Washington Insurance Commissioner Mike Kreidler in September disciplined several insurance companies, agents and brokers who violated state insurance regulations.
Following are the names of the parties, their locations and the violations the Office of the Insurance Commissioner reported to have occurred.
L & B Enterprises Inc., d/b/a Tournament Pros, Thurmont, Md.
Cease and desist order. L&B Enterprises is unlicensed by the OIC and has sold at least 18 insurance contracts in Washington. Companies that insure golf hole-in-one tournament insurance policies must be licensed to sell insurance in Washington.
UnitedHealthCare Insurance Co. Inc., Hartford, Conn.
Cease and desist order. The company failed to provide a claims review process by a certified independent review organization for enrollees who wanted to appeal certain types of claims denials. State law requires insurers to provide an IRO process for enrollees.
Agents and brokers
Christopher S. Gloria, Seattle
Licensed revoked. In March 2013, a couple asked Gloria for quotes on whole life insurance, stating they wanted to keep their existing policy and were only interested in getting information about other policies. Gloria misrepresented documents as quotes but actually had the couple sign a new policy without their knowledge. When the couple found out that Gloria had replaced their old policy, they instructed him to reinstitute the original policy. For months, he led them to believe that was in the works when it was not.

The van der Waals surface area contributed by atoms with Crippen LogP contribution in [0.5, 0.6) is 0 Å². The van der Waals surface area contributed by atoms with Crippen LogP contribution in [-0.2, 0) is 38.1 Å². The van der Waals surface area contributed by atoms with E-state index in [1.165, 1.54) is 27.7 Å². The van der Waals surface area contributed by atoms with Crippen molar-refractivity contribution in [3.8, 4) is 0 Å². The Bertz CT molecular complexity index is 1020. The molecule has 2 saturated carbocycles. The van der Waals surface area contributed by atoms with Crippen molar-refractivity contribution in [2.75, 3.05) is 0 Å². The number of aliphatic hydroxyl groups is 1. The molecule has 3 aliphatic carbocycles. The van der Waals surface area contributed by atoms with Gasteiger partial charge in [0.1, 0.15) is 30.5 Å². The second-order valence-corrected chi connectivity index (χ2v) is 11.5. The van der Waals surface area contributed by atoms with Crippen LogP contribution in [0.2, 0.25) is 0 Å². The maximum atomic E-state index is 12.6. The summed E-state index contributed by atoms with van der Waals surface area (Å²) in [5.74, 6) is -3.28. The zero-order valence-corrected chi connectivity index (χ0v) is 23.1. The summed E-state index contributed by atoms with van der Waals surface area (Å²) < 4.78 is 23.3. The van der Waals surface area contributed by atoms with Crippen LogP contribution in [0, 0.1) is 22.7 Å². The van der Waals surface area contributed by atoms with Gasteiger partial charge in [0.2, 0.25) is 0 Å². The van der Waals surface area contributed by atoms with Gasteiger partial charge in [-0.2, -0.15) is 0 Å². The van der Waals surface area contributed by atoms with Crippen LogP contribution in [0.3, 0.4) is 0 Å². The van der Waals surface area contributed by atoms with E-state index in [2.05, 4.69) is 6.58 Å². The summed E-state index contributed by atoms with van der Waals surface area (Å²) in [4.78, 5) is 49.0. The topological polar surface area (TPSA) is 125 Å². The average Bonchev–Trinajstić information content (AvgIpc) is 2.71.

Gregory M. Guzman, Spokane
License revoked. Guzman deposited seven checks from clients totaling $6,131 into his personal account instead of sending the funds to insurance companies to pay the clients’ premiums.
Judy S. Hansen, Kennewick
Iissued a probationary license. Hansen applied for a Washington state insurance producer’s license, in which she disclosed that she owes debt to a Massachusetts court. Her license will remain on probationary status until she repays her court debt.
Kimberly A. Kelly, dba People’s Insurance Agency Inc., Renton
Fined $750. Kelly failed to include legally required information on a disclosure form that customers sign. It didn’t include the agency’s fees, commission it would receive, the full legal name of the insurer and didn’t explain the contingent commissions or bonuses for its agents. This is Kelly’s second violation for failure to disclose fees to consumers. She agreed to a $250 fine in 2011 after the OIC found Kelly and her agency failed to disclose fees on 3,795 policies worth $304,579.
Michele Marie Strong, Longview
License revoked. The Department of Licensing revoked Strong’s bail bond license for fraud or misrepresentation in a bond she issued bearing the name of two deceased people as the people obligated to pay the bond, and for unprofessional conduct after she was shown in a video using illegal drugs with a bailee. The OIC is authorized to revoke a license based on misconduct that is investigated by another regulator.
William J. Wiggins, Seattle
License reinstated, fined $350. Wiggins’ license was revoked by the OIC in spring 2014 after he failed to pay his licensing fee and never responded to the OIC’s inquiries. Wiggins wishes to reinstate his resident insurance producer’s license and agrees to a $350 fine and payment of the $55 licensing fee.
Since 2001, Kreidler’s office has assessed more than $18 million in fines, which are deposited in the state’s general fund to pay for other state services.
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